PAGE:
-- The top 0.01 percent (the Stinking Rich; today, everybody making at least $9.1 million) nearly quadrupled their share of income during the Great Divergence, from 1.4 to 5 percent.
Notice a pattern? The richer you are, the faster you expand your slice of your country's income. Or as Emmanuel Saez put it to me, "The [inequality] phenomenon is more extreme the further you go up in the distribution," and it's "very strong once you pass that threshold of the top 1 percent."
WHO ARE THE STINKING RICH?
The Great Divergence is a dramatic departure from the status quo that prevailed in the United States from the end of World War II through the early 1980s. Although top income shares are rising in many developed countries, nowhere are they rising as fast as in the United States. Also, nowhere (except Argentina) have top income shares reached the same high level as in the United States. Indeed, if you update income share for America's one-percenters to 2008, the United States pulls slightly ahead of Argentina--not that this is a competition any sensible country would want to win.
Who is it exactly who got rich?
A 2010 study by Jon Bakija, Adam Cole, and Bradley Heim, economists at Williams College, the U.S. Treasury, and Indiana University, respectively, found that among the Really and Stinking Rich -- the top 0.1 percent, who currently make at least $1.7 million -- 43 percent were executives, managers, and supervisors at nonfinancial firms, and 18 percent were financiers. Together they accounted for the majority. The professions next in line were law (7 percent), medicine (6 percent), and real estate (4 percent).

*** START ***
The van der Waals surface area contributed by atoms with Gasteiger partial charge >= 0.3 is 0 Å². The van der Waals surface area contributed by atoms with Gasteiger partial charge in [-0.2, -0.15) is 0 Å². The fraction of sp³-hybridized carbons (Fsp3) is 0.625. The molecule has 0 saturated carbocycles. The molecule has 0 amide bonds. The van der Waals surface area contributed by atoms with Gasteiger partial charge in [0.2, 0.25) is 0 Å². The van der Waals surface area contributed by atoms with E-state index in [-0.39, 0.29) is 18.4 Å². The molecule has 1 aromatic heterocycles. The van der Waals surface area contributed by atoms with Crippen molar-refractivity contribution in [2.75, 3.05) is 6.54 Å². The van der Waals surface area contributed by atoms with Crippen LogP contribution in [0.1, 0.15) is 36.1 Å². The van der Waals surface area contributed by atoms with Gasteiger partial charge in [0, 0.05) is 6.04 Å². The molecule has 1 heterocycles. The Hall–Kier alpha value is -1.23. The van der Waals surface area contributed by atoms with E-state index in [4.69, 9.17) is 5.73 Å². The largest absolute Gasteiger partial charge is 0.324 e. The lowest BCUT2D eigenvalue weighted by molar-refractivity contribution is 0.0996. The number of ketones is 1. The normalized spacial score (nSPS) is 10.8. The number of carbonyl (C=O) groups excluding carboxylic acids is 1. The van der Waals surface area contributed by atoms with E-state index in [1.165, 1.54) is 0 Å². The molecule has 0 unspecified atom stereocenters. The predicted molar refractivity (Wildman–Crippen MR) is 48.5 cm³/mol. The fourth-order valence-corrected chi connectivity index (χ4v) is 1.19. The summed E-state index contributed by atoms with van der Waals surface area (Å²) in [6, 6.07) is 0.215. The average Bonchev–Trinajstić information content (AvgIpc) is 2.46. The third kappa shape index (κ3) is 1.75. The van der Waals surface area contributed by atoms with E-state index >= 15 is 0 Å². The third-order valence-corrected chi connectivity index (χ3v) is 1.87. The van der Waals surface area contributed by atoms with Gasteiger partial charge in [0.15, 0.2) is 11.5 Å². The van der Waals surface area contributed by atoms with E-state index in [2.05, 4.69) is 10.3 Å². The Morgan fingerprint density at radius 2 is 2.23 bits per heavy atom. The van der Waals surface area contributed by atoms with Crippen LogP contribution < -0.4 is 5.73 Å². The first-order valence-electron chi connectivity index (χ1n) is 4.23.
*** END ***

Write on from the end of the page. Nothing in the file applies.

American chief executives typically get paid two to three times what their European counterparts earn. Such pay levels were not the norm during most of the twentieth century. Pay for top executives declined steeply during World War II, increased gradually from the mid-1940s to the mid-1970s, and then took off like a rocket during the 1980s and 1990s. In 1973, a survey of large companies in the United States found that chief executives were paid twenty-seven times more than the average worker. By 2005 that had risen to 262 times.
The 43 percent of the Really and Stinking Rich who run America's nonfinancial corporations were very significant players in the Great Divergence. No other occupational group had a larger membership among the top 0.1 percent. But, incredibly, the quadrupling of chief executives' pay during the 1990s wasn't enough to increase this group's presence among the Really and Stinking Rich once the run-up in top income shares began. Proportionally, its membership actually diminished slightly, from 48 percent in 1979 to percent to 43 percent in 2005.
The group to watch -- the group that expanded its share of the top earners' pie -- was the nation's financiers. Back in 1979, the financial sector represented only 11 percent of the Really and Stinking Rich. By 2005, financiers represented 18 percent. In their 2010 book 13 Bankers, Simon Johnson, an economist at MIT's Sloan School of Management, and James Kwak, a former consultant at McKinsey and Company, describe the financial sector's astonishing growth over three decades through mergers and expansions into new businesses.
Between 1980 and 2000, the assets held by commercial banks, securities firms, and the securitizations they created grew from [the equivalent of] 55 percent of GDP to [the equivalent of] 95 percent ... The growth was faster still for the largest banks. Between 1990 and 1999, the ten largest bank holding companies' share of all bank assets grew from 26 percent to 45 percent, and their share of all deposits doubled from 17 percent to 34 percent.
In effect, Wall Street ate the economy.
Excerpted from The Great Divergence by Timothy Noah, published by Bloomsbury Press, 2012.